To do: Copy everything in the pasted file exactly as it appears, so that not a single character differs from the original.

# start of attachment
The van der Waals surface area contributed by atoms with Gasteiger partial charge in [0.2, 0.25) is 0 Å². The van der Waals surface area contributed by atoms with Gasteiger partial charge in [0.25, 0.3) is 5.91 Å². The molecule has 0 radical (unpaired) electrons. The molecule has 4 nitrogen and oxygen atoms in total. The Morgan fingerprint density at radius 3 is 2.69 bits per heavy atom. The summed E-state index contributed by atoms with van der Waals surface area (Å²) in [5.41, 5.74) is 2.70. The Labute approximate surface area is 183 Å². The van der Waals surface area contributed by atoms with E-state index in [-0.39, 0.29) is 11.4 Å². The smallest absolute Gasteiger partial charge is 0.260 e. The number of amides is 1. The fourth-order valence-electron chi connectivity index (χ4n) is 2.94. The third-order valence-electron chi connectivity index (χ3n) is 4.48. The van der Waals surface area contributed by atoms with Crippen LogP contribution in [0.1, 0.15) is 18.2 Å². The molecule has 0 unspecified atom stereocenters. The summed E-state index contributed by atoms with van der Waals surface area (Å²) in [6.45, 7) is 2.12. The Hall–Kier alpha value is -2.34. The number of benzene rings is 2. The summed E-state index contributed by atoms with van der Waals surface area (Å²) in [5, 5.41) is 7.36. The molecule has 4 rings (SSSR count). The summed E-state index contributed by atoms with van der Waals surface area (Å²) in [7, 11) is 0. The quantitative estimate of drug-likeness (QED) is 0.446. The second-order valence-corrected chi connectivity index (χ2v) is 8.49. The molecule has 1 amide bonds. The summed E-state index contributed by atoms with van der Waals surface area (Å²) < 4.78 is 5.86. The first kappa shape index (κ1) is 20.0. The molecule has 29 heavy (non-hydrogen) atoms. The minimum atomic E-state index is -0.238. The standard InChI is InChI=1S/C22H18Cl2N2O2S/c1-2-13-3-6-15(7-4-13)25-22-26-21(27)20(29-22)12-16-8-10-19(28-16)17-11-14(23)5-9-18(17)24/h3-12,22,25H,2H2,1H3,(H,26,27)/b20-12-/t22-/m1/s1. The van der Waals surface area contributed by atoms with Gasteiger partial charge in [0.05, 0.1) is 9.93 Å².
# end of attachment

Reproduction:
The van der Waals surface area contributed by atoms with Gasteiger partial charge in [0.2, 0.25) is 0 Å². The van der Waals surface area contributed by atoms with Gasteiger partial charge in [0.25, 0.3) is 5.91 Å². The molecule has 0 radical (unpaired) electrons. The molecule has 4 nitrogen and oxygen atoms in total. The Morgan fingerprint density at radius 3 is 2.69 bits per heavy atom. The summed E-state index contributed by atoms with van der Waals surface area (Å²) in [5.41, 5.74) is 2.70. The Labute approximate surface area is 183 Å². The van der Waals surface area contributed by atoms with E-state index in [-0.39, 0.29) is 11.4 Å². The smallest absolute Gasteiger partial charge is 0.260 e. The number of amides is 1. The fourth-order valence-electron chi connectivity index (χ4n) is 2.94. The third-order valence-electron chi connectivity index (χ3n) is 4.48. The van der Waals surface area contributed by atoms with Crippen LogP contribution in [0.1, 0.15) is 18.2 Å². The molecule has 0 unspecified atom stereocenters. The summed E-state index contributed by atoms with van der Waals surface area (Å²) in [6.45, 7) is 2.12. The Hall–Kier alpha value is -2.34. The number of benzene rings is 2. The summed E-state index contributed by atoms with van der Waals surface area (Å²) in [5, 5.41) is 7.36. The molecule has 4 rings (SSSR count). The summed E-state index contributed by atoms with van der Waals surface area (Å²) in [7, 11) is 0. The quantitative estimate of drug-likeness (QED) is 0.446. The second-order valence-corrected chi connectivity index (χ2v) is 8.49. The molecule has 1 amide bonds. The summed E-state index contributed by atoms with van der Waals surface area (Å²) < 4.78 is 5.86. The first kappa shape index (κ1) is 20.0. The molecule has 29 heavy (non-hydrogen) atoms. The minimum atomic E-state index is -0.238. The standard InChI is InChI=1S/C22H18Cl2N2O2S/c1-2-13-3-6-15(7-4-13)25-22-26-21(27)20(29-22)12-16-8-10-19(28-16)17-11-14(23)5-9-18(17)24/h3-12,22,25H,2H2,1H3,(H,26,27)/b20-12-/t22-/m1/s1. The van der Waals surface area contributed by atoms with Gasteiger partial charge in [0.05, 0.1) is 9.93 Å².